The Junior Fellow's role will primarily be as a data analyst and test administrator to help launch new research using eye tracking software. The Junior Fellow will work on activities related to the Schools and Staffing Survey (SASS) redesign. She/he will assist in the conceptualization and the administration of an exploratory study that examines the audio/videotapes of cognitive interviews conducted with newly developed SASS questions. As time permits, the Junior Fellow will work on any or all steps of this study: conducting a literature review, developing a coding system, coding interviews, analyzing the codified data, and writing up the results of the study.
The Junior Fellow may support the analysis on the National Household Education Study (NHES) feasibility study data. Activities may include a literature review of collecting birthday/age followed by analysis of the two screener versions previously tested, or a similar project around the household rostering. The Junior Fellow may support the National Teacher and Prinicipal Survey (NTPS) where we will be preparing a pilot test of some different instrument designs. Activities may include assisting in literature review, development of instruments, and questionnaire development to measure teacher professional development, and helping out with some cognitive interview lab analysis.
The Junior Fellow will work with staff in the Questionnaire Design Section to design reimbursable surveys. She/he will assist with editing web surveys on iPADS; assist with creating standardized spreadsheet formats for distribution to print mail centers, data collection centers, and regional field offices; and help test Microsoft Word 13 on the Questionnaire Repository System.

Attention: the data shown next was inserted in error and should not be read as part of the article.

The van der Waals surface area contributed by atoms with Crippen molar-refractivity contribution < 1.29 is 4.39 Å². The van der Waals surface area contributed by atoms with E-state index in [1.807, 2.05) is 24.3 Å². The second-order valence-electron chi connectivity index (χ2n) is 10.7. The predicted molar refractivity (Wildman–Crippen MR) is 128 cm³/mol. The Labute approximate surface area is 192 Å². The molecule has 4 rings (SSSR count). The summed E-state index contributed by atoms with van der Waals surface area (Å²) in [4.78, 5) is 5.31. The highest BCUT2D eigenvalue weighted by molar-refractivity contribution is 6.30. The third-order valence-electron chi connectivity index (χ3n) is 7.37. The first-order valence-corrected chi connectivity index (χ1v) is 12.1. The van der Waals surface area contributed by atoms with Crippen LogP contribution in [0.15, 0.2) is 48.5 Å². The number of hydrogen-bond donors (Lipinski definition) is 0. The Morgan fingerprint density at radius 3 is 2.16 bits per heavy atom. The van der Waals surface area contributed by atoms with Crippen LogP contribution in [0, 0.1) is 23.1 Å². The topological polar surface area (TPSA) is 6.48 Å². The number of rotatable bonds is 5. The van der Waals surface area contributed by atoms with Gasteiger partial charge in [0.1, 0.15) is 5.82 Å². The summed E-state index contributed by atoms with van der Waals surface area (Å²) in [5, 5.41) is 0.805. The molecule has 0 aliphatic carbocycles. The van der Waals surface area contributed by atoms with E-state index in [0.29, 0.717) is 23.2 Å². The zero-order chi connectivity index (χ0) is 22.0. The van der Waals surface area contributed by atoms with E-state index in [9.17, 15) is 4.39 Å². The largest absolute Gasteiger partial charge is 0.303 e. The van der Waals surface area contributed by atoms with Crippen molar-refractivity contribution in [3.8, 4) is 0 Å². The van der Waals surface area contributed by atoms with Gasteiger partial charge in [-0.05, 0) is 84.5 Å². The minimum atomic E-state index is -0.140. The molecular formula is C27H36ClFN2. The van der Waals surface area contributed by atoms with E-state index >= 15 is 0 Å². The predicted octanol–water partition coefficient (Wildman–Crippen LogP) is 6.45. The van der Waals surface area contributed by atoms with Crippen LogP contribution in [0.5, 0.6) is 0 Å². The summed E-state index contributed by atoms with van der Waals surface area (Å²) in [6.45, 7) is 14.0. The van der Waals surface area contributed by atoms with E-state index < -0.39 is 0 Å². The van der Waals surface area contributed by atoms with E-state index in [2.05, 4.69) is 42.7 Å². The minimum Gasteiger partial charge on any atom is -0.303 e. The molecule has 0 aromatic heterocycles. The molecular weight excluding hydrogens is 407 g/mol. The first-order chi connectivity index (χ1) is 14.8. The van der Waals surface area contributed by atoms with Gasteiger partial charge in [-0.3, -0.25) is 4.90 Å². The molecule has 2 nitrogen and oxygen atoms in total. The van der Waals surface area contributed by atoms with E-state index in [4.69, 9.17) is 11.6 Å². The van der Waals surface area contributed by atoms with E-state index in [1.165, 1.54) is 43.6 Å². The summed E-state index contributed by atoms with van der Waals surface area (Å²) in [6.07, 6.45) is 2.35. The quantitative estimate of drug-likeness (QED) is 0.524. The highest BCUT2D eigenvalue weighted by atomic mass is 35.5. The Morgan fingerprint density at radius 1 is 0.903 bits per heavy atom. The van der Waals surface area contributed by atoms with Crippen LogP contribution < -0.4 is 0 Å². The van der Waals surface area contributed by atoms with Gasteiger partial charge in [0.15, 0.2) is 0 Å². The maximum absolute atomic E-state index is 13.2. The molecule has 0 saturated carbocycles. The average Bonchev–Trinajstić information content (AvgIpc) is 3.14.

Generally, this type of job may include sampling, or frame construction.
This fellowship will include work to improve frame coverage of dependent agencies and analysis of the Government Units Survey characteristics. The Junior Fellow's duties will include using SAS to analyze the Government Units Survey and using research skills to locate dependent agencies that will improve the frame of governments.
The Junior Fellow worked with sampling frame development at the U.S. Census Bureau. She/he helped manage and maintain the universe of government units. A complete sampling frame is essential for the success of the Census of the Governments.
Generally, this type of job may include aiding with project management, troubleshooting, or conducting interviewer training.
The Junior Fellow's role will be primarily as a data collector and data analyst.
The Junior Fellow worked on a survey management team. She/he tested a survey instrument and summarized Field Representative (FR) feedback. She/he also debugged a SAS program to analyze interview times from audit trail files.